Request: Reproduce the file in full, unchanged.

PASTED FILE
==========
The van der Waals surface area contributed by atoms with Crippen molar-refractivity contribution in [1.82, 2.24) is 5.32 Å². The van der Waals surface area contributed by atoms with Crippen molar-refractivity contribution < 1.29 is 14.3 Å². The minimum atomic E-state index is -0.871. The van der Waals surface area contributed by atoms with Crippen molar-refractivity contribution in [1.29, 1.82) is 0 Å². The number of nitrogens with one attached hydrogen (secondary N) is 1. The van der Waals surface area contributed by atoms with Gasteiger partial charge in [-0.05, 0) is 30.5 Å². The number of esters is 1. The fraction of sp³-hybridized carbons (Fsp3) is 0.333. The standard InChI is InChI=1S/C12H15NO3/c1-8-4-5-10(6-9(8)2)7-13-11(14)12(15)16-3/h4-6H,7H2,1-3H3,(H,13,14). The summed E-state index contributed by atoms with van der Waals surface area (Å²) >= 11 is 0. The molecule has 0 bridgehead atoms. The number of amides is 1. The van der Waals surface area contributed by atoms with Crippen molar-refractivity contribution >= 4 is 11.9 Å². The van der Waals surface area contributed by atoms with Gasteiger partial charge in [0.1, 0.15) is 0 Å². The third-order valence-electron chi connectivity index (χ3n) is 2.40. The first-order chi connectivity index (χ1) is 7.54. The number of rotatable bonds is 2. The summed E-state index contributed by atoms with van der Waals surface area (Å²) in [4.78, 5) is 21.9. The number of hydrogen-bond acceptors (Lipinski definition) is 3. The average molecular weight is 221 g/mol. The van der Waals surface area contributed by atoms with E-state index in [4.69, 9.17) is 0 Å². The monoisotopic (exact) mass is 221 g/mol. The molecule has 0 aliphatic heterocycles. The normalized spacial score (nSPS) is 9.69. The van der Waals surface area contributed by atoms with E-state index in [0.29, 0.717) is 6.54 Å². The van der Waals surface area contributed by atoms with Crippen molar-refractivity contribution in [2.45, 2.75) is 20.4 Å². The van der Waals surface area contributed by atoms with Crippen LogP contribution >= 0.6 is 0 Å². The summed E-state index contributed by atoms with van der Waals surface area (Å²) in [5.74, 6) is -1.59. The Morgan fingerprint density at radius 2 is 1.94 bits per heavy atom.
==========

The van der Waals surface area contributed by atoms with Crippen molar-refractivity contribution in [1.82, 2.24) is 5.32 Å². The van der Waals surface area contributed by atoms with Crippen molar-refractivity contribution < 1.29 is 14.3 Å². The minimum atomic E-state index is -0.871. The van der Waals surface area contributed by atoms with Crippen molar-refractivity contribution in [1.29, 1.82) is 0 Å². The number of nitrogens with one attached hydrogen (secondary N) is 1. The van der Waals surface area contributed by atoms with Gasteiger partial charge in [-0.05, 0) is 30.5 Å². The number of esters is 1. The fraction of sp³-hybridized carbons (Fsp3) is 0.333. The standard InChI is InChI=1S/C12H15NO3/c1-8-4-5-10(6-9(8)2)7-13-11(14)12(15)16-3/h4-6H,7H2,1-3H3,(H,13,14). The summed E-state index contributed by atoms with van der Waals surface area (Å²) >= 11 is 0. The molecule has 0 bridgehead atoms. The number of amides is 1. The van der Waals surface area contributed by atoms with Crippen molar-refractivity contribution >= 4 is 11.9 Å². The van der Waals surface area contributed by atoms with Gasteiger partial charge in [0.1, 0.15) is 0 Å². The third-order valence-electron chi connectivity index (χ3n) is 2.40. The first-order chi connectivity index (χ1) is 7.54. The number of rotatable bonds is 2. The summed E-state index contributed by atoms with van der Waals surface area (Å²) in [4.78, 5) is 21.9. The number of hydrogen-bond acceptors (Lipinski definition) is 3. The average molecular weight is 221 g/mol. The van der Waals surface area contributed by atoms with E-state index in [4.69, 9.17) is 0 Å². The monoisotopic (exact) mass is 221 g/mol. The molecule has 0 aliphatic heterocycles. The normalized spacial score (nSPS) is 9.69. The van der Waals surface area contributed by atoms with E-state index in [0.29, 0.717) is 6.54 Å². The van der Waals surface area contributed by atoms with Crippen molar-refractivity contribution in [2.45, 2.75) is 20.4 Å². The van der Waals surface area contributed by atoms with Crippen LogP contribution >= 0.6 is 0 Å². The summed E-state index contributed by atoms with van der Waals surface area (Å²) in [5.74, 6) is -1.59. The Morgan fingerprint density at radius 2 is 1.94 bits per heavy atom.